What about the rear sights in square shape, or better in U shape (an U made in fiber optics) and in the front a typical black square/rectangular iron sight but with a thin optical rectangular and vertical line in the middle of it.

  12. I use the fiberoptic sights on my TF97 like a shotgun bead: I put the red front directly above the
    left green, cover what I want to hit with the red dot. Bang. It hits the same hole all day until
    the seal needs more oil (about 200 shots). The sights are just to wonky to use them any other way.


  13. BB,
    Is Mac using a 6 o’clock hold or dead center? I’m tempted to think it is a 6 o’clock hold, which I can see might cause more of a problem with the fiber optics.

  14. BB,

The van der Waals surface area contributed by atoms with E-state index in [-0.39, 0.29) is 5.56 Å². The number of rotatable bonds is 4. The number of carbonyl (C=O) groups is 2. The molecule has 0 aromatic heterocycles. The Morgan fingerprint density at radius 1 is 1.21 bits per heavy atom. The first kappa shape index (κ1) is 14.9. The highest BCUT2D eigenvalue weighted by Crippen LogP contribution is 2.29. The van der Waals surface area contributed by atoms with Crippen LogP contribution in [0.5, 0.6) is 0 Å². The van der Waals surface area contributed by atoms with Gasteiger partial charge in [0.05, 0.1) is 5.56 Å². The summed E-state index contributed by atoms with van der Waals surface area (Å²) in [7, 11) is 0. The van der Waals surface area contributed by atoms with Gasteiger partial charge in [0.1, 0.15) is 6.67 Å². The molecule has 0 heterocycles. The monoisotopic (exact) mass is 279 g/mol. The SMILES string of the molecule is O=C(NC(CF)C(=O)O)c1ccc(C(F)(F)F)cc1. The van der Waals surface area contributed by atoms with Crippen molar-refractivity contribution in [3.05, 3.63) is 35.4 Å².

Who are (or were) the Cardews and what was the reason they were/are considered the engineering experts? Yes, I know they wrote “The Airgun from Trigger to Muzzle” and “…from Trigger to Target,” but what was the elder Cardew’s background and experience. I admit I’ve gone through my copy of Trigger to Target at least 4 times, and often I can’t figure out what they are doing and why they plot the variables they do. And I’ve found more than a few confusing and probably downright wrong statements and equations.

    (remember that I’m a physicist with some professional experience in interior and exterior ballistics in addition to my nuclear work; still, air guns interior ballistics /are/ different than those of powder burners so I could stand corrected in spots)


    • Pete,

      I had communicated with the younger Cardew when I purchased my copy of from Trigger to Target. I believe he is/was an electrical engineer who now runs a fine watch shop somewhere in the UK. I also noticed as the book got closer to the end, more and more typographical errors crept in. I pointed out one or two to Mr. Cardew advising him at the next printing, he might want to correct those formula. I do not know about the elder who is the father – that is, what his vocation was.

      Be interesting to see if BB chimes in and with what.

      Fred PRoNJ